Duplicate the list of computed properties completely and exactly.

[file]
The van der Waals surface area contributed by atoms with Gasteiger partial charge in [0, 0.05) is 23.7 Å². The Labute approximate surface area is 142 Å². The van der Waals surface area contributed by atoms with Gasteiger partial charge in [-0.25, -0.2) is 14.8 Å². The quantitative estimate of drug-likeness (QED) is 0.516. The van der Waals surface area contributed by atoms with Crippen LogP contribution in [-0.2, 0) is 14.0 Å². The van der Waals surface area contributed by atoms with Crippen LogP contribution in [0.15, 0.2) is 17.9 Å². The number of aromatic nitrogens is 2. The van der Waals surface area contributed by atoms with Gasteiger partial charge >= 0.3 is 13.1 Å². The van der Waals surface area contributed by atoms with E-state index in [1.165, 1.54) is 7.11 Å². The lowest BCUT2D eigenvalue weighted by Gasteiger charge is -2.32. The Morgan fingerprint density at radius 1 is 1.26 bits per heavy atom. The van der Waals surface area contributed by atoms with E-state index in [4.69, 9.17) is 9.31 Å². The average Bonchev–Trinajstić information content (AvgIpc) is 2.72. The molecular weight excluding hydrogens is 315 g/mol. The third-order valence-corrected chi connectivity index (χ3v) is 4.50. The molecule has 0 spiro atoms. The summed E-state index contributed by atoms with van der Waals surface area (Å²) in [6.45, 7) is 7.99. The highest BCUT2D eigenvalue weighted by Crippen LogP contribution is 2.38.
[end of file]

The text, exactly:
The van der Waals surface area contributed by atoms with Gasteiger partial charge in [0, 0.05) is 23.7 Å². The Labute approximate surface area is 142 Å². The van der Waals surface area contributed by atoms with Gasteiger partial charge in [-0.25, -0.2) is 14.8 Å². The quantitative estimate of drug-likeness (QED) is 0.516. The van der Waals surface area contributed by atoms with Crippen LogP contribution in [-0.2, 0) is 14.0 Å². The van der Waals surface area contributed by atoms with Crippen LogP contribution in [0.15, 0.2) is 17.9 Å². The number of aromatic nitrogens is 2. The van der Waals surface area contributed by atoms with Gasteiger partial charge >= 0.3 is 13.1 Å². The van der Waals surface area contributed by atoms with E-state index in [1.165, 1.54) is 7.11 Å². The lowest BCUT2D eigenvalue weighted by Gasteiger charge is -2.32. The Morgan fingerprint density at radius 1 is 1.26 bits per heavy atom. The van der Waals surface area contributed by atoms with E-state index in [4.69, 9.17) is 9.31 Å². The average Bonchev–Trinajstić information content (AvgIpc) is 2.72. The molecular weight excluding hydrogens is 315 g/mol. The third-order valence-corrected chi connectivity index (χ3v) is 4.50. The molecule has 0 spiro atoms. The summed E-state index contributed by atoms with van der Waals surface area (Å²) in [6.45, 7) is 7.99. The highest BCUT2D eigenvalue weighted by Crippen LogP contribution is 2.38.